In their letter to Reynolds and Durham, neighborhood representatives asked that “there is deliberate thought going forward in the impact of these dollars in a community.”

“We would like the funds to be distributed in a way that better represents the diversity of businesses within our state,” the letter reads. “Without a more equal distribution of these funds, we are going to see so many more businesses transfer from temporarily closed to being closed permanently.”

In her response, Durham wrote that the number of applications and the financial need that was identified exceeded everyone’s expectations.

“At one point, I even considered shutting down the program early, but decided we needed to capture the information,” she wrote.

Durham wrote that every application was screened for eligibility, and that more than 4,000 were missing information and were diverted into a separate file to be addressed. Applications were then scored from 0-4 on revenue loss.

Durham said that she made an “executive decision” to address those completed applications that scored 4 and were consumer-facing and forced to close by the governor’s proclamation.

“So yes, you saw many bars/restaurants, plus priority was given to child care facilities,” she wrote in her response.

LoRang said he and others in his neighborhood commend the state for helping, and for acting quickly to get aid in the hands of local business owners, but only wishes more businesses could be helped. “It’s unfortunate,” he said. “From a neighborhood perspective, so many people are hurting bad.”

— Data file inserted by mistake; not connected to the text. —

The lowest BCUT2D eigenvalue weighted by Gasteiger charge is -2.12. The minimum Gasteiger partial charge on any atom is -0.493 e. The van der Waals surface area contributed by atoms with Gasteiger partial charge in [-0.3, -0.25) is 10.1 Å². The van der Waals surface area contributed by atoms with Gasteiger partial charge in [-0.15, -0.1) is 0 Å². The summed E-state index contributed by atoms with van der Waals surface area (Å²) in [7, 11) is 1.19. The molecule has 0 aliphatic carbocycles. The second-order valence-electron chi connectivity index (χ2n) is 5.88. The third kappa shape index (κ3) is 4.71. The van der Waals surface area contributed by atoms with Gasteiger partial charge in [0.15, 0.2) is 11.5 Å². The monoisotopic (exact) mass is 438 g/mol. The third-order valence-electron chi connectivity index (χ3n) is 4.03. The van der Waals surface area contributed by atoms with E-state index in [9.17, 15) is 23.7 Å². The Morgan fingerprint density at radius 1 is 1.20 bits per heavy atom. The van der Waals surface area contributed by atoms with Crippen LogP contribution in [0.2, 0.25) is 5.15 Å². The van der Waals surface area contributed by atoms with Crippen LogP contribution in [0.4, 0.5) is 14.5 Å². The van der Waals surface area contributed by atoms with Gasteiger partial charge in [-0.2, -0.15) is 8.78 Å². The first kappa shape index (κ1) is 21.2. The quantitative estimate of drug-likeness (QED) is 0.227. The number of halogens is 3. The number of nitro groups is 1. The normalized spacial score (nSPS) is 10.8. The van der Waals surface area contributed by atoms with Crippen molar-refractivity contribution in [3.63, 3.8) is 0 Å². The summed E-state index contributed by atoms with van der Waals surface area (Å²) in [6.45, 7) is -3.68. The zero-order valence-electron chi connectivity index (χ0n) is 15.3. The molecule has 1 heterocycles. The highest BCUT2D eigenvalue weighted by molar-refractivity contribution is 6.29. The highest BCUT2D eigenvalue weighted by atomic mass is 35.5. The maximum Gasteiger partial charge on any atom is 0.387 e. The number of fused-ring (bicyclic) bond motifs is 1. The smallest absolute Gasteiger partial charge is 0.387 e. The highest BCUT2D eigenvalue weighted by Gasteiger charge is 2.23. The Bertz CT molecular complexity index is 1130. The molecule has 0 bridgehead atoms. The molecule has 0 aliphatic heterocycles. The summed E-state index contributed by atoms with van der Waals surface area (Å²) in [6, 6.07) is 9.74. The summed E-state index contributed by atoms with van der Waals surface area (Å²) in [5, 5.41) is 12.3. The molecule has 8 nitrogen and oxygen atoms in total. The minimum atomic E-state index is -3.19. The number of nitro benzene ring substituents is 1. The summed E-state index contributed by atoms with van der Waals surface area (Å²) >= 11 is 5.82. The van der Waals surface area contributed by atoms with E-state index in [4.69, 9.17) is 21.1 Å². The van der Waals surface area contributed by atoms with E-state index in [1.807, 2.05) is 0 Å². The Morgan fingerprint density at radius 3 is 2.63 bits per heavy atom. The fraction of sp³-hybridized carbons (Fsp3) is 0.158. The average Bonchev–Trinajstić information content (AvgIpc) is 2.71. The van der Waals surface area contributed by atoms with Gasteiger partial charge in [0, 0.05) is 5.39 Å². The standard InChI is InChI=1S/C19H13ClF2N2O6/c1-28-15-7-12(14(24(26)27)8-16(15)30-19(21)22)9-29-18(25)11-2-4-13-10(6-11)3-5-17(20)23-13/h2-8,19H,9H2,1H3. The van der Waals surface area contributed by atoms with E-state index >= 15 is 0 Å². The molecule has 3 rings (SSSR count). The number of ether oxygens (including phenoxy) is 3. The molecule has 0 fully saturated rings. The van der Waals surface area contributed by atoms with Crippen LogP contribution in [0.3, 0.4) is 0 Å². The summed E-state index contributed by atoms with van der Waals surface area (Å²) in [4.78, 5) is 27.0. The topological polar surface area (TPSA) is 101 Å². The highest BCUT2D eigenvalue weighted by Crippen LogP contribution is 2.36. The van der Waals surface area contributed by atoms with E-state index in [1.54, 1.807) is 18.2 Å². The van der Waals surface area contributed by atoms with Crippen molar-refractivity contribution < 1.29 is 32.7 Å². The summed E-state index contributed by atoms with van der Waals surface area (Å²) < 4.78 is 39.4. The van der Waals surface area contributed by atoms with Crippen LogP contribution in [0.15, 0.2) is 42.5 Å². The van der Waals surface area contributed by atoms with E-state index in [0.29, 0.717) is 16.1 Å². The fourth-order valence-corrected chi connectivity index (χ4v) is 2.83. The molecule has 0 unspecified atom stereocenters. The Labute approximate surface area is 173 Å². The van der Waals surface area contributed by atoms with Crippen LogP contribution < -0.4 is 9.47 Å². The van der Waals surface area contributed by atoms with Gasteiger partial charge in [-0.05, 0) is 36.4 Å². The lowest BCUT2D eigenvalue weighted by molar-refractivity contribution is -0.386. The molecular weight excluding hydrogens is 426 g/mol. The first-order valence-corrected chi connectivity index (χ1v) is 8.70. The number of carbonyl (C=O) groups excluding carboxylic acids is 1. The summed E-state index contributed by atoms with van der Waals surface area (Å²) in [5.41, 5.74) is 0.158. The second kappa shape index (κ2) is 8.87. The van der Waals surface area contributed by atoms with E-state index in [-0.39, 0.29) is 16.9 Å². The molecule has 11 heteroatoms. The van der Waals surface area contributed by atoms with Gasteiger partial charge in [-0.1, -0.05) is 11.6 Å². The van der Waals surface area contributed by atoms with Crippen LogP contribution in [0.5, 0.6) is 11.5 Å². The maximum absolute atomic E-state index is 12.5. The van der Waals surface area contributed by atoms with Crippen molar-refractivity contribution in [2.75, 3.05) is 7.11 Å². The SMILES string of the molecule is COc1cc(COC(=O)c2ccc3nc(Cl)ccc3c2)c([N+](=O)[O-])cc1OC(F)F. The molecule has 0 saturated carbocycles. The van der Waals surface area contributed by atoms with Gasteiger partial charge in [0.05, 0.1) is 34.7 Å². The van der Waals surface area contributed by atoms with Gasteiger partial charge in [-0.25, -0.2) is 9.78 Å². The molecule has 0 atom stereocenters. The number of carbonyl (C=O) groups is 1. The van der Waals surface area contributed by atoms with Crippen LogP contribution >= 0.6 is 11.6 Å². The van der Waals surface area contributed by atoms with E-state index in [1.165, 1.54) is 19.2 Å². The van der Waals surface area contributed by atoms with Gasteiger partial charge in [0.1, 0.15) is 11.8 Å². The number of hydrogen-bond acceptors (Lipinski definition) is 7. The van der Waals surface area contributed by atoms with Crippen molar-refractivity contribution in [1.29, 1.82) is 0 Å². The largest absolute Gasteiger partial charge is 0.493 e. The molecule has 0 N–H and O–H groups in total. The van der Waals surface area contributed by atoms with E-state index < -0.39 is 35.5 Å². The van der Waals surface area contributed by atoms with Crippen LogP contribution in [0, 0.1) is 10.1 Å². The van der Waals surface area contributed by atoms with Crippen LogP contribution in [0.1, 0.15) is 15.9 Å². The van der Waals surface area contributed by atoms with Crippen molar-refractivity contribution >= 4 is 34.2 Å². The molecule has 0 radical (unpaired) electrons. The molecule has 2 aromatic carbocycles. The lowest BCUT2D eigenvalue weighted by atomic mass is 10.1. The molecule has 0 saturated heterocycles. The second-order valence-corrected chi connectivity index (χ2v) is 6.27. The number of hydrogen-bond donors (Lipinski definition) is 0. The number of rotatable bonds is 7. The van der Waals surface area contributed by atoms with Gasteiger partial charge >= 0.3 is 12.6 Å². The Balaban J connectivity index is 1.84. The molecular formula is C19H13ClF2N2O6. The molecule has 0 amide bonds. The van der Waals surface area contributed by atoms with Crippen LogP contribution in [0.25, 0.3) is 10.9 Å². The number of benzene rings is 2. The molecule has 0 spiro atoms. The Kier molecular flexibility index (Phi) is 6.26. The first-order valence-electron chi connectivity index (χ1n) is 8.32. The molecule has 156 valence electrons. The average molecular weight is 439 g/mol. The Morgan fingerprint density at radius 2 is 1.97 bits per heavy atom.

Kozel said he also applied for the Small Business Relief Program, but didn’t receive a grant. He said he wasn’t overly disappointed because of the high number of businesses applying and the limited aid that was available.

“The odds weren’t on our side,” he said.

Kozel, who said he’s not aware of any business in his neighborhood that received a grant, had to temporarily lay off 10 employees and is currently doing business online, offering video shopping, various promotions and gift card incentives.

“I’m less worried about how the emergency stopgap measures are administered and more concerned with how we open things back up when the time comes,” Kozel said. “I’m turning my attention to how do we operate a business with an economy of 70-80% capacity?

“You can say we’re opening the economy back up, but if the policies haven’t succeeded in flattening the curve and you let me open my doors, and everyone is too freaked out to come out, that won’t help us. Where states come in is, when we open our doors again the timing is right.”